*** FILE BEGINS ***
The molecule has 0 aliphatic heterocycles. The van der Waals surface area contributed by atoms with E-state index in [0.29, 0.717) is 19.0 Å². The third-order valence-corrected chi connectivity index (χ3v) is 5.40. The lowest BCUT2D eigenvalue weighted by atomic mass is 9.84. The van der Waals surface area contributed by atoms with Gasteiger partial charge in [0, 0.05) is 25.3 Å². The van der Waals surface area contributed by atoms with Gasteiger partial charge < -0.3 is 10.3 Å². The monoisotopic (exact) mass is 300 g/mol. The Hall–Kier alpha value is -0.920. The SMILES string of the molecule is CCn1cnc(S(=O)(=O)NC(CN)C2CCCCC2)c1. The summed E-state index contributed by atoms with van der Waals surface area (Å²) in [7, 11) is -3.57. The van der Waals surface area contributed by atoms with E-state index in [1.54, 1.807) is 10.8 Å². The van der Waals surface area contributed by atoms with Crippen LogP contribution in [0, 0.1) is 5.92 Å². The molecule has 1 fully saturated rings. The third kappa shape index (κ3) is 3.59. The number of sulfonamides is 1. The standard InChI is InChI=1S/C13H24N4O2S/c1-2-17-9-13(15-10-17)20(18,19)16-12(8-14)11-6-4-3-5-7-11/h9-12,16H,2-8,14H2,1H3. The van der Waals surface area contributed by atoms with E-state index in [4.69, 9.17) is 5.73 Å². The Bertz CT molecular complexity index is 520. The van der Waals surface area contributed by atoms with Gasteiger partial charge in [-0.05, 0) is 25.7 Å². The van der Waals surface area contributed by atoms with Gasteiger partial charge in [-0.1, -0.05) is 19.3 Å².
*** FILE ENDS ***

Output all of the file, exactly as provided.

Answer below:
The molecule has 0 aliphatic heterocycles. The van der Waals surface area contributed by atoms with E-state index in [0.29, 0.717) is 19.0 Å². The third-order valence-corrected chi connectivity index (χ3v) is 5.40. The lowest BCUT2D eigenvalue weighted by atomic mass is 9.84. The van der Waals surface area contributed by atoms with Gasteiger partial charge in [0, 0.05) is 25.3 Å². The van der Waals surface area contributed by atoms with Gasteiger partial charge < -0.3 is 10.3 Å². The monoisotopic (exact) mass is 300 g/mol. The Hall–Kier alpha value is -0.920. The SMILES string of the molecule is CCn1cnc(S(=O)(=O)NC(CN)C2CCCCC2)c1. The summed E-state index contributed by atoms with van der Waals surface area (Å²) in [7, 11) is -3.57. The van der Waals surface area contributed by atoms with E-state index in [1.54, 1.807) is 10.8 Å². The van der Waals surface area contributed by atoms with Crippen LogP contribution in [0, 0.1) is 5.92 Å². The molecule has 1 fully saturated rings. The third kappa shape index (κ3) is 3.59. The number of sulfonamides is 1. The standard InChI is InChI=1S/C13H24N4O2S/c1-2-17-9-13(15-10-17)20(18,19)16-12(8-14)11-6-4-3-5-7-11/h9-12,16H,2-8,14H2,1H3. The van der Waals surface area contributed by atoms with E-state index in [4.69, 9.17) is 5.73 Å². The Bertz CT molecular complexity index is 520. The van der Waals surface area contributed by atoms with Gasteiger partial charge in [-0.05, 0) is 25.7 Å². The van der Waals surface area contributed by atoms with Gasteiger partial charge in [-0.1, -0.05) is 19.3 Å².